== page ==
Automated chest X-ray screening: can edge map measure the evidence of pulmonary abnormalities?

Among many pulmonary diseases, according to the 2014 WHO report, Tuberculosis (TB) is considered as one of the deadliest communicable diseases. While TB cure rates over 90% have been documented in resource-rich countries, its detection and treatment remains a major challenge. An estimated 9 million new cases are detected each year, particularly in Sub-Saharan Africa. TB is an infectious disease caused by the bacillus Mycobacterium tuberculosis, and the lungs are typically affected, however it may also infect other organs. TB is highly contagious, and therefore early detection and treatment is the key to reduce the further burden of disease. Chest X-ray (CXR) has always been a widely used test to detect pulmonary abnormalities (TB, for instance). In 2006, the WHO revisited the usefulness of chest radiography mainly because of the rise of smear negative TB, and also because digital chest radiography has made x-ray much cheaper and easier to use. Using digital CXRs, an abnormality suspect can be screened. But, a major problem remains: human experts need to interpret these CXR images. Therefore, a computer aided screening system could help population screening in the field, particularly in regions with few radiologists, in recommending high risk patients for appropriate treatment.

Fig. 1. Edge maps from two different chest X-rays: (a) normal and (b) abnormal.

Studies over four decades suggest that no computer-aided diagnosis systems can accurately read the CXRs because it requires accurate and reliable detection of lung boundaries, nodules and cavitations; suppression of ribs and clavicles; and recognition of other radiological presentations. Errors in these steps degrade the performance of subsequent feature-based classifiers, and also increase the computational complexity.

Therefore, state-of-the-art methods suffer from both accuracy and processing time. Keeping these latter terms in mind, our method can be highlighted as follows:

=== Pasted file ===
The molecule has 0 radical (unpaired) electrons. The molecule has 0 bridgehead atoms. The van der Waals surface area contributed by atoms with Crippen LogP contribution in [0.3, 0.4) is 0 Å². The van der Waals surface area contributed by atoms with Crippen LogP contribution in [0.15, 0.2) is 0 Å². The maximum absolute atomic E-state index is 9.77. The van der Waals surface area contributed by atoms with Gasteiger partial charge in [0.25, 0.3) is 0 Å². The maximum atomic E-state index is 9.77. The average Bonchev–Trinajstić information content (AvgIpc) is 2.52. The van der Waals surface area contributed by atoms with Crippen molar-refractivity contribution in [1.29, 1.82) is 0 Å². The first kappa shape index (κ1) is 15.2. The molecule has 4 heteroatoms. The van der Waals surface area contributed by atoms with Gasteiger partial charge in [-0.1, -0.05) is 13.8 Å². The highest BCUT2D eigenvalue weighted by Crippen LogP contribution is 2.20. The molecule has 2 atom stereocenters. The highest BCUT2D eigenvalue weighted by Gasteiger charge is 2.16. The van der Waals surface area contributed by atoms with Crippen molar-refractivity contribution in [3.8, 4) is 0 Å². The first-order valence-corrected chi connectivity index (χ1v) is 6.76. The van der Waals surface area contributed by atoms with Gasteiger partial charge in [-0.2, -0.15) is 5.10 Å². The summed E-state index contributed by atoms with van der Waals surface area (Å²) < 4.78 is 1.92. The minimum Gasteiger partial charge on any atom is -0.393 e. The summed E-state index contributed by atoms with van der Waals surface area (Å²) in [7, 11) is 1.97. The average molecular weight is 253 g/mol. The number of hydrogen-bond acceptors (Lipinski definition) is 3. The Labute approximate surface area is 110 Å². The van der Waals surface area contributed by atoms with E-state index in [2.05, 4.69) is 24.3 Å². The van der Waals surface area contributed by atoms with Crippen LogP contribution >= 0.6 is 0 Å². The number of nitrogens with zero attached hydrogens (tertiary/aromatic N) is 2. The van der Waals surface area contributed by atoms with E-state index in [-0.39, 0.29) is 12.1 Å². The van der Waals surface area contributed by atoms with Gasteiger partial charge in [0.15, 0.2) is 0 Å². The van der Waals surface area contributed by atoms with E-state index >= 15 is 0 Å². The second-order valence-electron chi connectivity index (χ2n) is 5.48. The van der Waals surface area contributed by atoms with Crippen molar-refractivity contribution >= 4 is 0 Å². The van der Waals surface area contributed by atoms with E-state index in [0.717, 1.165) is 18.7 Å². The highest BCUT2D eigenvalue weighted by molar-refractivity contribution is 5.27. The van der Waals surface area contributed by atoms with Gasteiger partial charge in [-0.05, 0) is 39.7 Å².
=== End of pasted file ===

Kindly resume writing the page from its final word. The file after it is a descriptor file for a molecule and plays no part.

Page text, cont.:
• As shown in Fig. 1, differences due to abnormalities in CXRs can often be detected in the form of corrupted and/or deformed thoracic edge maps. Literally, note that the number of edge pixels in a fixed-size region tells us how busy that region is, and more importantly the directions of the edges also help characterize the texture. To interpret edges, we have computed pyramid histogram of orientation gradients (PHOG) as shown in Fig. 2, since since it has a capacity of exploiting spatial distribution of edges locally (i.e., the local shape is captured by the distribution of edge orientations within a region, and spatial layout by tiling the image into regions at multiple resolutions). Therefore, like the state-of-the-art methods, it does not require to use additional shape and texture-based features, and it does not require precise lung segmentation.

Fig. 2. Histogram of orientation gradients (HOG) feature vector representation at different pyramid levels,
l ≤ 4, for bins, b = 20.

  • From two CXR benchmark collections made available by the U.S. National Library of Medicine, we have achieved (through the use of neural network classifier) a maximum abnormality detection accuracy of 86.36% and area under the ROC curve of 0.93 at one second per image, on average. The method outperforms the previously reported state-of-the-art results (Jaeger et al., 2014 and Karagyris et al., 2016). More importantly, our method is approximately 25 times faster than the recent state-of-the-art methods mentioned earlier. This shows the interest in mass screening. Therefore, to be considered in Kenya, South Africa ( Project at the US National Library of Medicine ), where computational resources are limited, our system is appropriate and justified.

In conclusion, we have proved that edge map can measure the evidence of pulmonary abnormalities and is able to provide better performance than the reported state-of-the art methods.

K.C. Santosh1, Szilárd Vajda2
1Dept. of Computer Science, The University of South Dakota, SD, USA
2Dept. of Computer Science, Central Washington University, WA, USA


Edge map analysis in chest X-rays for automatic pulmonary abnormality screening.
Santosh KC, Vajda S, Antani S, Thoma GR
Int J Comput Assist Radiol Surg. 2016 Mar 19


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